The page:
The Zimbabwe Independent (April 11–17, 2008) carried a story that said ZANU PF members were moving around Mutoko East constituency waving guns of different sizes and types, and telling people that the run-off was the last chance for them to vote for ZANU PF.

At the moment, no one knows what will happen. The opposition and its leader Morgan Tsvangirai, live in fear for their lives. Ordinary voters have been brutalized for simply having voted their choice. Simple election officers have been arrested, tortured, and imprisoned just because the constituents voted for the opposition. Hundreds of them are still in jail. And the world has watched. Independent observers and journalists have been arrested, beaten, and tortured, and no one has acted. The electoral commission, run by the fanatical and totally unscrupulous Tobaiwa Mudede, steadfastly refused to release the results of the presidential elections for five whole weeks, and when they were finally released, they differed from those of the independent and opposition observers, whose offices had, incidentally, been raided to remove all the materials pertaining to the presidential election.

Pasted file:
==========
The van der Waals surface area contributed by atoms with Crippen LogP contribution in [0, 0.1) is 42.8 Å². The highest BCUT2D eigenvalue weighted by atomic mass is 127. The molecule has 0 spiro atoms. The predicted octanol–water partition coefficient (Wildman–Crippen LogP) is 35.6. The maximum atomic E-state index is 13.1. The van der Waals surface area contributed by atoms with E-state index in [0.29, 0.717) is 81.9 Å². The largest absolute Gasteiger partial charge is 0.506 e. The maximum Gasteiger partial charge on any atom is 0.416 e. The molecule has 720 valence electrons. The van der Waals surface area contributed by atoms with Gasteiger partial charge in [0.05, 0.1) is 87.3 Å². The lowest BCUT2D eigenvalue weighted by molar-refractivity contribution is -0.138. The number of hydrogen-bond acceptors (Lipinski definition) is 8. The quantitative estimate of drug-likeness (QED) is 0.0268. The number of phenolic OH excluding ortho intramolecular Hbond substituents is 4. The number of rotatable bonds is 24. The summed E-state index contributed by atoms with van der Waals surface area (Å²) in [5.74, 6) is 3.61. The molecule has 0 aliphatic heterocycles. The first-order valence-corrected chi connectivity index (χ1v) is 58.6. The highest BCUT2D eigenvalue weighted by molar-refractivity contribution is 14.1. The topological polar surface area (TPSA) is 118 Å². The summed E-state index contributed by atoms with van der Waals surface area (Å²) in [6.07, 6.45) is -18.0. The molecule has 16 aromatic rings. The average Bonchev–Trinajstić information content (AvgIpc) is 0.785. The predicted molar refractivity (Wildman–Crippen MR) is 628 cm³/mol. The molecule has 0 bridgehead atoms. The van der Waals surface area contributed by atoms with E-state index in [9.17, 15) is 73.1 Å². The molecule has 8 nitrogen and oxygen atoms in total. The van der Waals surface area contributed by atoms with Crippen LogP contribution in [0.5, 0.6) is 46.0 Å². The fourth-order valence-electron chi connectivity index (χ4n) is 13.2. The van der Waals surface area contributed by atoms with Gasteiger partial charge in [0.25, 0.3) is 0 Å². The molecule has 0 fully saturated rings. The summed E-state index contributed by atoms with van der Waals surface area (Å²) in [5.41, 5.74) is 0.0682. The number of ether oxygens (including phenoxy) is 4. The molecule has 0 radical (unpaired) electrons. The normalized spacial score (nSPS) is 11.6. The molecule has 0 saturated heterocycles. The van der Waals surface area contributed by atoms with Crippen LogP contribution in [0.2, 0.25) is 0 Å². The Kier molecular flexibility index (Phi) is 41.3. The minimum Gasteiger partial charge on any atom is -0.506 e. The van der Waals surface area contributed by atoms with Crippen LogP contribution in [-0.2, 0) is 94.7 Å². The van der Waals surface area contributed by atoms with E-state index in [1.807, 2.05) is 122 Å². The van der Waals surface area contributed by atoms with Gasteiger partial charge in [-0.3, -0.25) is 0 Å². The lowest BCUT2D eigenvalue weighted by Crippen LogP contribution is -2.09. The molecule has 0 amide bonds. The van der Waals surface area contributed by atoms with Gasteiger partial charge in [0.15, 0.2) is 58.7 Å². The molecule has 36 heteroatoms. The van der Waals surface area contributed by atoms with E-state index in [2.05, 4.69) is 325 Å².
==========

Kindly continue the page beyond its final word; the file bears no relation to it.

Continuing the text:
The Mugabe government then announced the need for a run-off election, which under Zimbabwe law is necessary in the event that none of the winners got fifty percent of the vote. In the meantime the violence is escalating, and there are all indications that, in the event of the run-off taking place, more violence is going to occur. There is no chance of a free and fair run-off election taking place in the present circumstances, and to attempt it without first of all tackling Mugabe would be a sheer waste of time and of Zimbabwe lives. Mugabe would win, out of the sheer terror he has managed to instill in the minds and lives of the Zimbabwean people while the whole world watched.

Now it does seem that while everybody watched, Mugabe’s generals have gone ahead and staged a very bloody coup. All the time that everybody has been begging, negotiating, and lobbying for the release of the March 29 election, Mugabe has moved a step ahead—he has gone ahead and asserted his power. The violence being witnessed is simply his way of telling the Zimbabwean people that nothing has changed and that he is the one in charge, no matter what everybody else wants. His coup is complete, and he is staying on because his supporters, the commanders of the Armed Forces, the ones with the guns, have said so. The coup is complete, and almost perfect, unless somebody from the outside decides to do something about it.